In some places, like Kenya, libraries did not close during the pandemic. They had challenges such as: most of the collections were not in digital formats; they had to use their budgets to pay for masks and other COVID-related needs; and they moved meetings to Online but found they were not well prepared for this as most people did not have laptops (so they used their phone instead). They also talked about how the pandemic gave them the opportunity to rethink how they offered their services. For example, the need for digitization became evident so they bought equipment to digitize their collections.

This is not a unique example of the way that the COVID-19 pandemic impacted libraries.  Other participants also talked about how the pandemic necessitated new services. For example, other libraries mentioned how they started new chat services and how they launched electronic reservations to meet the new needs of their users.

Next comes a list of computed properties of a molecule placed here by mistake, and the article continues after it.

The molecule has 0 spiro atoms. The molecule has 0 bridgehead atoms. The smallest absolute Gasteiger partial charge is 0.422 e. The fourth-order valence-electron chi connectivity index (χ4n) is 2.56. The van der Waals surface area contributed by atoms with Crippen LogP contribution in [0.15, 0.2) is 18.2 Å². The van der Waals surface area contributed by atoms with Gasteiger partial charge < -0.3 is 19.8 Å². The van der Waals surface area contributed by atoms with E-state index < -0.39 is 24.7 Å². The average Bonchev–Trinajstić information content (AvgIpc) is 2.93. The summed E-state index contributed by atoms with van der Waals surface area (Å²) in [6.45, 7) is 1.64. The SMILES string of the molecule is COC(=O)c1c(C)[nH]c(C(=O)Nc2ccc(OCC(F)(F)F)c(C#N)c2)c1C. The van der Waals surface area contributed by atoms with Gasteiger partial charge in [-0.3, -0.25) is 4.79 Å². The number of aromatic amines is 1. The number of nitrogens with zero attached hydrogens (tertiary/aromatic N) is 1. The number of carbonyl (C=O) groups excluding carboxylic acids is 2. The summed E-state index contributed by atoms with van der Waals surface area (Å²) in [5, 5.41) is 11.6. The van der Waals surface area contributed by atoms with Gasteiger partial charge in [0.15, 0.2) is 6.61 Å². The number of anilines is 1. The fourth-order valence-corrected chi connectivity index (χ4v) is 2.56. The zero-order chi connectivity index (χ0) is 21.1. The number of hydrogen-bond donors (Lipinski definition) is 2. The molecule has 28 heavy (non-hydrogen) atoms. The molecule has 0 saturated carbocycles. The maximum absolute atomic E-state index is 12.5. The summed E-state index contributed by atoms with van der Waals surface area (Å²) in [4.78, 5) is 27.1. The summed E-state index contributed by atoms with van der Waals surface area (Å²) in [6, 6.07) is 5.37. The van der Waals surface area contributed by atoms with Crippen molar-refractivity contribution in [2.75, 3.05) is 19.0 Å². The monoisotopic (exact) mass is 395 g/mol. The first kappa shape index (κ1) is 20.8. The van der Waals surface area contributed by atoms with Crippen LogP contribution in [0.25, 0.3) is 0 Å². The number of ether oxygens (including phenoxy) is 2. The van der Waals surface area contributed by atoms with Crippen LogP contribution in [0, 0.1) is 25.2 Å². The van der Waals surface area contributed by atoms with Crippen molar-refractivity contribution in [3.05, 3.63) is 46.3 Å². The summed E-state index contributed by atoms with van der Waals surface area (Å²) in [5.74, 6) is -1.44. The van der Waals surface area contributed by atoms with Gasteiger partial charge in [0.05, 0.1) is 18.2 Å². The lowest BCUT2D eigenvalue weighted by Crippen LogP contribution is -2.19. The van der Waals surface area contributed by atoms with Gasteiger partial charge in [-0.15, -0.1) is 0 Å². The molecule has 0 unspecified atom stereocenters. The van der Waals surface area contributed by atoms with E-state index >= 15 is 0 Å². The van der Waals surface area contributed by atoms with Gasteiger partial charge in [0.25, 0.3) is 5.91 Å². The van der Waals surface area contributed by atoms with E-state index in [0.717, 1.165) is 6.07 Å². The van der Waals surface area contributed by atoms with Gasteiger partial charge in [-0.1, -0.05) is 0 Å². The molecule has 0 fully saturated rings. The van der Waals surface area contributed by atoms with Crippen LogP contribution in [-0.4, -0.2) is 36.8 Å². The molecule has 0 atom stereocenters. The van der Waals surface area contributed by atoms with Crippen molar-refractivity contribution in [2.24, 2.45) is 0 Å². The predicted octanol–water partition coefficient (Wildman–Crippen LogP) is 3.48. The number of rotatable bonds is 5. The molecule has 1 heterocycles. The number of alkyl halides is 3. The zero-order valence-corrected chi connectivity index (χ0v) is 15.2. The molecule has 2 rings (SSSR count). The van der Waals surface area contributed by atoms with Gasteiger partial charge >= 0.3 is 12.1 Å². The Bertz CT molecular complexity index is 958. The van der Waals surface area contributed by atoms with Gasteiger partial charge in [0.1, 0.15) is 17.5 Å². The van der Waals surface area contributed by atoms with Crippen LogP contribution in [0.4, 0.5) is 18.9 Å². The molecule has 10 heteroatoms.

Additionally, some said that it had been harder to show their value as a librarian during the pandemic. Even though online services were provided, because people were not physically in the library, “it was out of sight/out of mind.”  Library users do not necessarily realize that the materials and services are being provided by the library.

Some specific themes that came up in our discussion included the following:

Staffing: For all libraries, staffing is a major expense, with collections being a much smaller part of the budget. Some of the concerns raised around staffing included:

  • Recruiting and retaining staff are difficult.There are several reasons that were mentioned.
    • Remote Work:One is that many people now want remote work. While some places are allowing staff to telework, this is not the same as remote work as these staff still need to be a commutable distance from their library. Policies vary based on institutional rules and based on supervisor expectations.